17-18 105
    13-16 95
    11-12 85
    9-10 75
    7-8 50
     
    • Exception:  If a pitcher reaches the limit for his/her league age while facing a batter, the pitcher may continue to pitch until any one of the following conditions occurs:
      1. That batter reaches base.
      2. That batter is put out.
      3. The third out is made to complete the half-inning. 
    • A pitcher who delivers 41 or more pitches in a game cannot play the position of catcher for the remainder of that day.
    • Pitchers of league age 14 years and under must adhere to the following rest requirements:
      1. If a player pitches 66 or more pitches in a day, four (4) calendar days of rest must be observed.
      2. If a player pitches 51-65 pitches in a day, three (3) calendar days of rest must be observed.
      3. If a player pitches 36-50 pitches in a day, two (2) calendar days of rest must be observed.
      4. If a player pitches 21-35 pitches in a day, one (1) calendar day of rest must be observed.
      5. If a player pitches 1-20 pitches in a day, no (0) calendar day of rest is required. 
    • Pitchers of league age 15-18 years must adhere to the following rest requirements:
      1. If a player pitches 76 or more pitches in a day, four (4) calendar days of rest must be observed.
      2. If a player pitches 61-75 pitches in a day, three (3) calendar days of rest must be observed.
      3. If a player pitches 46-60 pitches in a day, two (2) calendar days of rest must be observed.
      4. If a player pitches 31-45 pitches in a day, one (1) calendar day of rest must be observed.
      5. If a player pitches 1-30 pitches in a day, no (0) calendar day of rest is required.
     
    All coaches (and parents) should understand these guidelines, and more importantly, should adhere to them.  Despite all of the recent literature about pitch counts and overuse in baseball pitchers, a recent survey showed that a large percentage of youth baseball players are still putting themselves at risk:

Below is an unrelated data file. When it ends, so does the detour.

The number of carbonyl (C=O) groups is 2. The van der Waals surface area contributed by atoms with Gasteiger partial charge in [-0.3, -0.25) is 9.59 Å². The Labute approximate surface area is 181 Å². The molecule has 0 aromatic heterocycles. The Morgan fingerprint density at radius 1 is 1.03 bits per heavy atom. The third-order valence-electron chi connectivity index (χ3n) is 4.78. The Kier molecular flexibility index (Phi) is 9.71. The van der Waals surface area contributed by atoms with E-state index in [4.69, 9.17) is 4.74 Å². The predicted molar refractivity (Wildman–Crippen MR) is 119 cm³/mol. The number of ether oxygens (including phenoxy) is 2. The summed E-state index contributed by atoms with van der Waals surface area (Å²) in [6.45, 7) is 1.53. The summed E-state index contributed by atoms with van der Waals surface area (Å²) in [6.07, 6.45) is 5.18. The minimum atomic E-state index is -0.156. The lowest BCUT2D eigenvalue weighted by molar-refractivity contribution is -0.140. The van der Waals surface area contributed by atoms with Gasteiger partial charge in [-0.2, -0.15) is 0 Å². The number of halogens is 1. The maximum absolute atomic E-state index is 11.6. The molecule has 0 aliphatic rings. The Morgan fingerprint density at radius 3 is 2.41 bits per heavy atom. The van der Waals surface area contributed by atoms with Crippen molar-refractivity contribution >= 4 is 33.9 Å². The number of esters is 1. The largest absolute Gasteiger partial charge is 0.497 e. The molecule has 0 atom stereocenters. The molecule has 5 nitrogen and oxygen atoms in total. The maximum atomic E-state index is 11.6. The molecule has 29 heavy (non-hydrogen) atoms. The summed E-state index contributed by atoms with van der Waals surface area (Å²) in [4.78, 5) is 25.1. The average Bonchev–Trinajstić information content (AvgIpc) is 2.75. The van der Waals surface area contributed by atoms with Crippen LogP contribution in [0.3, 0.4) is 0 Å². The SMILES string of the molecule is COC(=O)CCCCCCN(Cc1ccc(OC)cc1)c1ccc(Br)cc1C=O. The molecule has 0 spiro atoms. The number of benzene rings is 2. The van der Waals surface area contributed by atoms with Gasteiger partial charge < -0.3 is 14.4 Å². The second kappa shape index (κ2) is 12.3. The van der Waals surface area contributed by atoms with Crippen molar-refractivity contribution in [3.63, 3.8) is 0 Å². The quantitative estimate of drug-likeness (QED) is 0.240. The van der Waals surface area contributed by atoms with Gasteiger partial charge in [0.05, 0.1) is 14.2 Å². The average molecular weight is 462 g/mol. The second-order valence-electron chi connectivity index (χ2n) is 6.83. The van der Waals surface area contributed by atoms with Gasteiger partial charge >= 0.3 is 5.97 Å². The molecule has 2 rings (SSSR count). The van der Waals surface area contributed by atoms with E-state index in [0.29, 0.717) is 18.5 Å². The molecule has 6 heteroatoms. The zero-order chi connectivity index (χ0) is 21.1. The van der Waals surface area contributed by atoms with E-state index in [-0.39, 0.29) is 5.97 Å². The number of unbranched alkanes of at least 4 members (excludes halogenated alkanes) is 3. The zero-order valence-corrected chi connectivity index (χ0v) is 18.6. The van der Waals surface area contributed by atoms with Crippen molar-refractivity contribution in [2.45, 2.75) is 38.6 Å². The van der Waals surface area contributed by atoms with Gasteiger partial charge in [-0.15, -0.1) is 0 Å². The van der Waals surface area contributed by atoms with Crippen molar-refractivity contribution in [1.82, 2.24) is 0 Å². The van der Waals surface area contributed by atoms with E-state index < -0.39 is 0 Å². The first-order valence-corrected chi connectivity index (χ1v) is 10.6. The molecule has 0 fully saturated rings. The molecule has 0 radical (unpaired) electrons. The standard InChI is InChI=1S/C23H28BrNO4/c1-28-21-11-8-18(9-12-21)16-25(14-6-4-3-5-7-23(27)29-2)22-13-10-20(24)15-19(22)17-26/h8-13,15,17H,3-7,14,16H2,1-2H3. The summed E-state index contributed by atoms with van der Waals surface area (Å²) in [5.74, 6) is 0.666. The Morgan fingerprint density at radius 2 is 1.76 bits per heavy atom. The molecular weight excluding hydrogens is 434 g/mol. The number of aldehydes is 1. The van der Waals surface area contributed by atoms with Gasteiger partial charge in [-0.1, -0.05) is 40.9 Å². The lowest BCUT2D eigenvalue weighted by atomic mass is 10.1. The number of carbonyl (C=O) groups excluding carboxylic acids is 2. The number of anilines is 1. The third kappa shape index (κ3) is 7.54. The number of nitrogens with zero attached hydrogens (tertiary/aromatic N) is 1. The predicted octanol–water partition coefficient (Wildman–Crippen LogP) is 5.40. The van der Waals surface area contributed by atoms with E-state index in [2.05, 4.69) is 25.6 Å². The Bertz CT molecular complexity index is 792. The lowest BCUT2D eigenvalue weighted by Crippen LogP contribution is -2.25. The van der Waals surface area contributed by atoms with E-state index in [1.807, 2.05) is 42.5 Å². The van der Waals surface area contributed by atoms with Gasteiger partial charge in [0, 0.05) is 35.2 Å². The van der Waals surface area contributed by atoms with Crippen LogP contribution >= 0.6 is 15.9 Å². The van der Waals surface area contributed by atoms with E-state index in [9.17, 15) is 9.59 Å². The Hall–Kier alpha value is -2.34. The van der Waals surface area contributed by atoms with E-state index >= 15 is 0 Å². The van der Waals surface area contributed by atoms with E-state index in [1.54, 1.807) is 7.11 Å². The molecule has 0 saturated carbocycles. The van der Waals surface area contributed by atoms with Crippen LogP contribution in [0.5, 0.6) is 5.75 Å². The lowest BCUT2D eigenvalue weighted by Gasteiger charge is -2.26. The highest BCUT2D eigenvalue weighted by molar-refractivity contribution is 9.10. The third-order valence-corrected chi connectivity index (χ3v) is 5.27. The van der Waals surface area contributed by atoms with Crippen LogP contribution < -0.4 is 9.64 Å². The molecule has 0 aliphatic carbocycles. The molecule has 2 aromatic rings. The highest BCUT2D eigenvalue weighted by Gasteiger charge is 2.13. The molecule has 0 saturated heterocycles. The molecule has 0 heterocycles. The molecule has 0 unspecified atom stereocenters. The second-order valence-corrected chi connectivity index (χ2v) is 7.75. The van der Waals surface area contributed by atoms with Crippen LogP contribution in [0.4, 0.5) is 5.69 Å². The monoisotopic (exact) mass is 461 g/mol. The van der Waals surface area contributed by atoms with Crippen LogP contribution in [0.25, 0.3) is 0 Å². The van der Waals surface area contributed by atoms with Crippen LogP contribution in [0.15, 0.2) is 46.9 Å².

• 40% pitched in a league without pitch counts or limits
    • 13% of pitchers pitched competitively for more than 8 months of the year
    • 57% pitched back-to-back days
    • 19% pitched more than one game in the same day
    • Nearly 33% of the pitchers pitched for more than one team during the same season
    • 10% also played catcher on the same team
     
    Primary prevention of injury and correct rehabilitation from injury is very important, and injury prevention begins with awareness.  Understanding the factors that have been scientifically proven to increase the risk of injury is the first step in avoiding overuse dysfunctions.  Mandatory pitch counts are an important injury prevention program in Little League Baseball, and consideration should be given to adoption of pitch count programs in other youth baseball leagues and in high schools.  There should be more education for coaches, parents, and athletes about the risks associated with travel ball and showcases.  Good coaching on correct pitching technique, and parent and athlete education of the importance of correct technique, are important means of injury prevention for pitching arm injuries.   So let kids be kids and allow them to explore their recreational horizons to help limit sport specialization and allow them to be more well-rounded athletes…which may in turn help them to be healthier athletes, thereby improving their overall performance.